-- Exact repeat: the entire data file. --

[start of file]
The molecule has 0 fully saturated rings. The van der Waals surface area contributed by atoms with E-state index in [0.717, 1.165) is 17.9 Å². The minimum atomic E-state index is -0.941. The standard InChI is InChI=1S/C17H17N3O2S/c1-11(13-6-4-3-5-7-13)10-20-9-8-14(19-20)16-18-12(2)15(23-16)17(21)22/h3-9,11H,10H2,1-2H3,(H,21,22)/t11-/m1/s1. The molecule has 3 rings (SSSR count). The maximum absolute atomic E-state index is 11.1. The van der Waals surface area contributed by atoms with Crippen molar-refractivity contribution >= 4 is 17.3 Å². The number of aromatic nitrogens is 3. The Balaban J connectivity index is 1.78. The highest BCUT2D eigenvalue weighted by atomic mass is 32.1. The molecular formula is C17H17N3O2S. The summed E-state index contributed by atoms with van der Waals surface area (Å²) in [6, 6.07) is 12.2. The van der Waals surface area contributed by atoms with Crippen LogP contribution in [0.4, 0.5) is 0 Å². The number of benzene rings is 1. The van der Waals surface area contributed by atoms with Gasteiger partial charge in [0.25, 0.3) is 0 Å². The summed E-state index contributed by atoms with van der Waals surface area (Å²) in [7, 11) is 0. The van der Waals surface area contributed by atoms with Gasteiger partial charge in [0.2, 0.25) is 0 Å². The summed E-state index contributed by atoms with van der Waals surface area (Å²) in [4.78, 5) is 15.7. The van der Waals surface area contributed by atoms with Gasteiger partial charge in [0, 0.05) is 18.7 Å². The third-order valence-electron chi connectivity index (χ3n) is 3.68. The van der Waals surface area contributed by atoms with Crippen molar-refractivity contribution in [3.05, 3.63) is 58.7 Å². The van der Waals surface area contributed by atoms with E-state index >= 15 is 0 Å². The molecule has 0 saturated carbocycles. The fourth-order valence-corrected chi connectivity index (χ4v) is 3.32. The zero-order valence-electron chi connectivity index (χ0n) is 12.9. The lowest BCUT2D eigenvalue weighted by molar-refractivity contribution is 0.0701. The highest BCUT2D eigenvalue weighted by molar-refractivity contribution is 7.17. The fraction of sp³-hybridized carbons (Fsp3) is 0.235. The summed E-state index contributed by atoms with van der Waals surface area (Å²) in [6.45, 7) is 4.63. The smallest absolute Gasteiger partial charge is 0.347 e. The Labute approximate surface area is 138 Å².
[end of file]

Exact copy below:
The molecule has 0 fully saturated rings. The van der Waals surface area contributed by atoms with E-state index in [0.717, 1.165) is 17.9 Å². The minimum atomic E-state index is -0.941. The standard InChI is InChI=1S/C17H17N3O2S/c1-11(13-6-4-3-5-7-13)10-20-9-8-14(19-20)16-18-12(2)15(23-16)17(21)22/h3-9,11H,10H2,1-2H3,(H,21,22)/t11-/m1/s1. The molecule has 3 rings (SSSR count). The maximum absolute atomic E-state index is 11.1. The van der Waals surface area contributed by atoms with Crippen molar-refractivity contribution >= 4 is 17.3 Å². The number of aromatic nitrogens is 3. The Balaban J connectivity index is 1.78. The highest BCUT2D eigenvalue weighted by atomic mass is 32.1. The molecular formula is C17H17N3O2S. The summed E-state index contributed by atoms with van der Waals surface area (Å²) in [6, 6.07) is 12.2. The van der Waals surface area contributed by atoms with Crippen LogP contribution in [0.4, 0.5) is 0 Å². The number of benzene rings is 1. The van der Waals surface area contributed by atoms with Gasteiger partial charge in [0.25, 0.3) is 0 Å². The summed E-state index contributed by atoms with van der Waals surface area (Å²) in [7, 11) is 0. The van der Waals surface area contributed by atoms with Gasteiger partial charge in [0.2, 0.25) is 0 Å². The summed E-state index contributed by atoms with van der Waals surface area (Å²) in [4.78, 5) is 15.7. The van der Waals surface area contributed by atoms with Gasteiger partial charge in [0, 0.05) is 18.7 Å². The third-order valence-electron chi connectivity index (χ3n) is 3.68. The van der Waals surface area contributed by atoms with Crippen molar-refractivity contribution in [3.05, 3.63) is 58.7 Å². The van der Waals surface area contributed by atoms with E-state index >= 15 is 0 Å². The molecule has 0 saturated carbocycles. The fourth-order valence-corrected chi connectivity index (χ4v) is 3.32. The zero-order valence-electron chi connectivity index (χ0n) is 12.9. The lowest BCUT2D eigenvalue weighted by molar-refractivity contribution is 0.0701. The highest BCUT2D eigenvalue weighted by molar-refractivity contribution is 7.17. The fraction of sp³-hybridized carbons (Fsp3) is 0.235. The summed E-state index contributed by atoms with van der Waals surface area (Å²) in [6.45, 7) is 4.63. The smallest absolute Gasteiger partial charge is 0.347 e. The Labute approximate surface area is 138 Å².